HATCHING A PLAN
Finch is primarily concerned about the combinations required to play in India © BCCI
Australia and World Cups.
It’s the time they thrive. Even when they’re completely battered, beaten down, and have redefined rockbottom like they did in Newlands, they find a way. Prior to the 2019 men’s World Cup, they were a team rebuilding from the rubble. They had been battered by England in ODIs, by India in their own backyard. But the World Cup on the horizon, they overturned a 0-2 deficit to India and began purring once more.
Aaron Finch’s side then finished second in the group stages of the tournament before bowing out to eventual champions England in the semifinal. The Australia skipper is already plotting ways to reclaim the lost throne in the next edition in India in 2023.
“I’m a cricket nuffy so you are always thinking about it, especially being captain. I’m looking forward to the 2023 50-over World Cup in India,” Finch told SEN Radio. “In the 50-over space, it’s about working back from that 2023 World Cup and really getting a detailed plan of how we think we’ll have to win it, what’s the structure of the side we’ll need in India. Is it going to be two spinners, is it going to be an extra allrounder and kind of work back from there.”
Finch is primarily concerned about the combinations required to play in India, and the need for a top-class spinner who can shoulder the workload for the entire event. He also emphasizes the importance of grooming players in terms of situations of pressure rather than skill, which he reckons should be a given, going into an event as crucial as the World Cup. Ergo, the Australian captain’s first mission is to create a pool of seasoned players to choose from in the next couple of years.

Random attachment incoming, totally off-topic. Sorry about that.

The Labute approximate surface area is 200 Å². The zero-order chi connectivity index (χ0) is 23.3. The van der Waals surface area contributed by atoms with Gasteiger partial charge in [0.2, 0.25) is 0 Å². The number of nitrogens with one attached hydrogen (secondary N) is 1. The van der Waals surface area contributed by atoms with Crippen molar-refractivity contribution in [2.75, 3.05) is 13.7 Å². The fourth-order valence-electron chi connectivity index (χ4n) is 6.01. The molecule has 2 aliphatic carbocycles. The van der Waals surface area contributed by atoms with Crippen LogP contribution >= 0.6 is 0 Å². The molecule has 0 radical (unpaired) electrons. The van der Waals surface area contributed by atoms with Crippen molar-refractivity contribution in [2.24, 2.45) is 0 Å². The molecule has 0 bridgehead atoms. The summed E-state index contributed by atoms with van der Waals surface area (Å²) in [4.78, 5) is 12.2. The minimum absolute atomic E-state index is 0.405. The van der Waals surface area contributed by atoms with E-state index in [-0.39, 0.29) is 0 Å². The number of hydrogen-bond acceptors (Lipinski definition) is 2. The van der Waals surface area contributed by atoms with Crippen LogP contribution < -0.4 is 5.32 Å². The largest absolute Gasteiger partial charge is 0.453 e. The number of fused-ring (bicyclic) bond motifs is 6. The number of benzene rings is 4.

“We need to work out what resources we’ll need in terms of players. If there’s someone new we identify who could perhaps have a big impact, how many games can we get into them over the next two and a half years to make sure they have enough experience so that in a high-pressure semi-final you aren’t going in hoping they’ll do well, you know they have the form and enough experience behind them to make sure they are comfortable with the international level,” said Finch, determined to form a seasoned team for the big event in 2023.
“It’s either working out what the 15, or say 25 players now, what that looks like, whether it matches our game plan going forward, or do we pick the side the other way round with a game plan in mind and adapt it that way.
“It’s not rocket science, it’s going through data, and a bit of gut instinct of what you feel will be the trends of one-day cricket. Will it be 400, or will it be that 320-mark with some wearing pitches in India and a couple of spinners in your side?”
Australia’s last ODI series versus New Zealand was aborted midway due to the COVID-19 pandemic, and there has been no international cricket since, as the virus has wreaked havoc across continents.
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